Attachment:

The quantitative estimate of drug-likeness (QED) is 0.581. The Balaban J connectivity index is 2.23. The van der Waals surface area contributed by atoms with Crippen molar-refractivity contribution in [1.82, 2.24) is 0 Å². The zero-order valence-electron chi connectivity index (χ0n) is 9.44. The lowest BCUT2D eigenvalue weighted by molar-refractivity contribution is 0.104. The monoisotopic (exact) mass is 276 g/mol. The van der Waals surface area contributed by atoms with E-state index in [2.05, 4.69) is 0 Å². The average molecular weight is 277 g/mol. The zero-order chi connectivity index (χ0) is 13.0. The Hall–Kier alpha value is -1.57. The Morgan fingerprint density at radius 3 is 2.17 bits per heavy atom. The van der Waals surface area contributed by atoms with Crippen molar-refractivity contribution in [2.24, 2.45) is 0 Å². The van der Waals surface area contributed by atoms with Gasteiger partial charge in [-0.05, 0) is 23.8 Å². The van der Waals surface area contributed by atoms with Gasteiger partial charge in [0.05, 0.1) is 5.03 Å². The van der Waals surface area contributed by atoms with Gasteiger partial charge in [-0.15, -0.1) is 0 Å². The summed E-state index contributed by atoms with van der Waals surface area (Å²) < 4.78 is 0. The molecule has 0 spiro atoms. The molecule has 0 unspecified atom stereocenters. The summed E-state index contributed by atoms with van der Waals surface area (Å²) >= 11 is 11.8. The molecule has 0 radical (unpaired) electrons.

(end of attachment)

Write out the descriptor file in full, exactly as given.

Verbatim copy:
The quantitative estimate of drug-likeness (QED) is 0.581. The Balaban J connectivity index is 2.23. The van der Waals surface area contributed by atoms with Crippen molar-refractivity contribution in [1.82, 2.24) is 0 Å². The zero-order valence-electron chi connectivity index (χ0n) is 9.44. The lowest BCUT2D eigenvalue weighted by molar-refractivity contribution is 0.104. The monoisotopic (exact) mass is 276 g/mol. The van der Waals surface area contributed by atoms with E-state index in [2.05, 4.69) is 0 Å². The average molecular weight is 277 g/mol. The zero-order chi connectivity index (χ0) is 13.0. The Hall–Kier alpha value is -1.57. The Morgan fingerprint density at radius 3 is 2.17 bits per heavy atom. The van der Waals surface area contributed by atoms with Crippen molar-refractivity contribution in [2.24, 2.45) is 0 Å². The van der Waals surface area contributed by atoms with Gasteiger partial charge in [-0.05, 0) is 23.8 Å². The van der Waals surface area contributed by atoms with Gasteiger partial charge in [0.05, 0.1) is 5.03 Å². The van der Waals surface area contributed by atoms with Gasteiger partial charge in [-0.15, -0.1) is 0 Å². The summed E-state index contributed by atoms with van der Waals surface area (Å²) < 4.78 is 0. The molecule has 0 spiro atoms. The molecule has 0 unspecified atom stereocenters. The summed E-state index contributed by atoms with van der Waals surface area (Å²) >= 11 is 11.8. The molecule has 0 radical (unpaired) electrons.